If you’re not sure what exactly is the function of NFC, then read this article to find out all you need to know about the wireless, contactless technology.
On the specs list of your phone, you’ll often come across the abbreviation NFC – and you may even spot that depending on the region sold, phones may lack this feature. But what does it actually mean?
NFC stands for Near-Field Communication, and it is a form of wireless communication that works over a distance of just 10cm or less via a radio frequency current. Using this form of communication, you can send or receive information between two compatible devices (such as two mobile phones, or a mobile phone and a card reader), or use a compatible device to read an NFC tag that is present on a passive device (such as a smart poster).
This tech is most commonly used when making contactless financial transactions with a compatible credit card or a compatible smart phone, however there are a variety of other uses for NFC tags, from validating tickets for entry into a venue to accessing a menu at a restaurant.
How do you use NFC?
If you want to use the NFC feature on your smartphone, firstly make sure that it is indeed compatible, and then you can enable NFC to be able to use it.
- On an Android device, you can enable NFC by going into your phone’s Settings app, scrolling to Connected devices, and toggling the NFC switch to On.
- With an iPhone, you must give or deny specific apps the ability to use NFC rather than giving it system-wide approval. To do this, open your Settings app, select Privacy, choose the specific app you’d like to use, and switch the NFC toggle to On.
When your phone is able to use NFC, you can make use of compatible apps. The most common way to use NFC on your phone is by making contactless payments.
In order to do this, you can use services such as Apple Pay (on iPhone), or Google Pay (on Android), among other alternatives, and register your bank cards with them. Once complete, just raise your phone to a contactless payment terminal and you can pay without even having to take your wallet out of your pocket.
To scan other NFC tags, if you have a compatible phone then you should be able to just raise your phone to the active part of the tag, within 1cm or so, and your device should recognise the tag and respond accordingly.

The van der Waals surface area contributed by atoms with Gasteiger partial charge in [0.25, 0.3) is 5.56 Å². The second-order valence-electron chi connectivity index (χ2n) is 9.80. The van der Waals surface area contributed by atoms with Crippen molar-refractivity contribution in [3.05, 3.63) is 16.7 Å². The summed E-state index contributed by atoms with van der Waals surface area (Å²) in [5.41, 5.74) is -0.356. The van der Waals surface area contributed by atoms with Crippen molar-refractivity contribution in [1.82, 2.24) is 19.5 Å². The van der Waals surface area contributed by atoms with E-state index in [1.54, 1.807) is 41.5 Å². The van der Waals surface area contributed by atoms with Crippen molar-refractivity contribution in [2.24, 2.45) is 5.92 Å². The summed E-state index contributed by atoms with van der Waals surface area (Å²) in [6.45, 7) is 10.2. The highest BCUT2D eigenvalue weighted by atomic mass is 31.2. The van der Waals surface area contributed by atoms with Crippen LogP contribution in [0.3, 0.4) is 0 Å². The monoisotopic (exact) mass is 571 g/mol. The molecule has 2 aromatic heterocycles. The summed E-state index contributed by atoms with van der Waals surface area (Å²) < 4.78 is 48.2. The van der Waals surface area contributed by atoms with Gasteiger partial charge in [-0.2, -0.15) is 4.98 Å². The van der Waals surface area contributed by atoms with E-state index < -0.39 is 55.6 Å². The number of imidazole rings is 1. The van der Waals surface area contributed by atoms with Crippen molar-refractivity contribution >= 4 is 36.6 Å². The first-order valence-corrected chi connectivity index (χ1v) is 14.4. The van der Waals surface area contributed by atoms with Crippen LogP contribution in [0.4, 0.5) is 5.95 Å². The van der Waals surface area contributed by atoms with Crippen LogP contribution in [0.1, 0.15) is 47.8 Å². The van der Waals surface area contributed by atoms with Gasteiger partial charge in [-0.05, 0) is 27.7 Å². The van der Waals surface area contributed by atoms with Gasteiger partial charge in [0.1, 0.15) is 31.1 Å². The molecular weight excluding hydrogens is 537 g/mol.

Is NFC secure?
Since NFC is so straightforward to use and need not even involve any physical contact, some consumers are understandably concerned about the potential security pitfalls that it may engender.
Speaking to Trusted Reviews, Martin Jartelius, the CSO at Outpost24 gave us the following assessment:
“NFC is a collection of communication protocols, its security will depend on the implementation. NFC in and of itself do not authenticate devices or approve or validate transactions. To understand the risk, let’s use credit cards. Scandinavian banks are often relatively early in adopting risk based approaches such as multi factor authentications and more – and they have also taken a position when it comes to bank cards and NFC.
“NFC transactions are considered secure enough for a limited, pre-defined amount, of transactions between extended validations, meaning they will refuse an NFC based transfer every now and then, and re-enable this only if a transaction using card and pin is made. They also only accept NFC based transactions up to a given amount before demanding extended validation with PIN. This is due to the fact that the banks has determined the loss to fraud and attacks acceptable in this balanced trade-off, i.e. the technology is not perfectly safe, but it is safe enough to be used in a balanced manner.
“There are bad and good NFC based implementations. Is it secure? No. Is it secure enough? Possibly, in the right setting, in a balanced model or with supporting controls.”
Can I turn off NFC?
If you’re worried about the security risks of having NFC enabled, then you can choose to disable this function from your smartphone.
To do so, simply follow these instructions:
- Using an Android device, you can enable NFC by going into your phone’s Settings app, scrolling to Connected devices, and toggling the NFC switch to Off.
- On an iPhone, you must grant or deny specific apps the ability to use NFC, as you cannot disable the function in general. To do this, open your Settings app, select Privacy, choose the specific app to which you’d like to deny permission, and switch the NFC toggle to Off.
Do all smartphones have NFC?
No, not all smartphones have NFC. Older smartphones and low-budget handsets may not be able to use this technology, but in 2022 it is widespread among most phones on the mainstream market.
Before you buy a smartphone, first check out via the manufacturer whether it has NFC (and whether this feature is region-dependent) so that you won’t be disappointed if you cannot use it for handy shortcuts like contactless payments.